As Molly ran downstairs, Danny made two new entries in the Payne file before placing it back on the shelf. He then took down the Davenport file and quickly brought himself up to date.



He was just about to close it when his eye caught a note under the heading Early life which caused him to smile. He replaced the file on the shelf and went downstairs to join his uninvited guest.



Davenport leaped up as Danny entered the room, and this time he did shake hands. Danny was momentarily taken aback by his appearance. He was now clean-shaven, and wearing a well-tailored suit and a smart open-necked shirt. Was he about to return the £300,000?



"Sorry to barge in on you like this," said Davenport. "I wouldn't have done so if it wasn't a bit of an emergency."



"Please don't concern yourself," said Danny as he sat in the chair opposite him. "How can I help?"



Molly placed a tray on the side table and poured Davenport a cup of coffee.



"Cream or milk, Mr. Davenport?" she asked.



"Neither, thank you."



"Sugar, Mr. Davenport?"



"No, thank you."



"Would you like a chocolate biscuit?" asked Molly.



"No, thank you," Davenport said, patting his stomach.



Danny sat back and smiled. He wondered if Molly would be quite so awestruck if she realized that she had just served the son of a car-park attendant with the Grimsby Borough Council.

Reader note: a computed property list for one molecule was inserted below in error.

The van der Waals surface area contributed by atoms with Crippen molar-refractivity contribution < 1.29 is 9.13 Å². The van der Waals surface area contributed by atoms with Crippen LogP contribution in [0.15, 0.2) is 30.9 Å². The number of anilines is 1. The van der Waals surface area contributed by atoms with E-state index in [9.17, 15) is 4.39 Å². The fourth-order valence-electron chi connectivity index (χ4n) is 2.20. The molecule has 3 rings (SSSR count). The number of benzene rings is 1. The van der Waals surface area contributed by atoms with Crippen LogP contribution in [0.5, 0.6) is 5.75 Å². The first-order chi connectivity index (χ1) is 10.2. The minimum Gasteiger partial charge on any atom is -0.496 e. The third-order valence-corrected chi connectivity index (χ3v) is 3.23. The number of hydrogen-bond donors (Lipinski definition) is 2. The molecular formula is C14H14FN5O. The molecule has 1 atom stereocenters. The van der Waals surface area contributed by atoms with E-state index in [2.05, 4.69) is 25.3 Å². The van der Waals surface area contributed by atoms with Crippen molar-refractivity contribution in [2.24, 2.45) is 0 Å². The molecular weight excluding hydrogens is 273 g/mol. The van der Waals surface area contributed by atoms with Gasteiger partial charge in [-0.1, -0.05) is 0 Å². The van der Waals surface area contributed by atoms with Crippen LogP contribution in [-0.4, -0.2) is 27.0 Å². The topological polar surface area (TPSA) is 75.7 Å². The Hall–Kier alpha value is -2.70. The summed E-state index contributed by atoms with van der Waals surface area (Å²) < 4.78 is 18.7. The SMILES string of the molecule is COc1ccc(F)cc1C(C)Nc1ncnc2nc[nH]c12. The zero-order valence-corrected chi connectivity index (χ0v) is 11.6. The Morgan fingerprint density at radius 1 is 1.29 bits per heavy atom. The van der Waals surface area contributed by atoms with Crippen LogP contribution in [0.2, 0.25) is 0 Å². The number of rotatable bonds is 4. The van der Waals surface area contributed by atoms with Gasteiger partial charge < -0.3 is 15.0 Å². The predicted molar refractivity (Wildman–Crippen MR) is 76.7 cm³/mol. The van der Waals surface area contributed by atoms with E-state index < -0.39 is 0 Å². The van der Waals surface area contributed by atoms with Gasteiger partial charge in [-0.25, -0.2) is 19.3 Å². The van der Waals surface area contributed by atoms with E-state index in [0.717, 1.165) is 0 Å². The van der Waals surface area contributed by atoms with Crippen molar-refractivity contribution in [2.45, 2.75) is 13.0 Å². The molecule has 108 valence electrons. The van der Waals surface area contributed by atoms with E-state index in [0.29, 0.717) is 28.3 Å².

"Well, just let me know if you want anything else, Mr. Davenport," said Molly before backing out of the room, having quite forgotten to offer Danny his usual hot chocolate. Danny waited for the door to close. "Sorry about that," he said. "She's normally quite sane."



"Don't worry, old chap," said Davenport. "One gets used to it."



Not for much longer, thought Danny. "Now, how can I help?" he asked.



"I want to invest a rather large sum of money in a business venture. Only temporary, you understand. Not only will I repay you within a few weeks at the outside, but," he said, looking up at the McTaggart above the fireplace, "I'll also be able to reclaim my paintings at the same time."



Danny would have been sad to lose his recent acquisitions, as he'd been surprised how quickly he'd become attached to them. "I'm sorry, how thoughtless of me," he said, suddenly aware that the room was full of Davenport 's old pictures. "Be assured, they will be returned the moment the loan is repaid."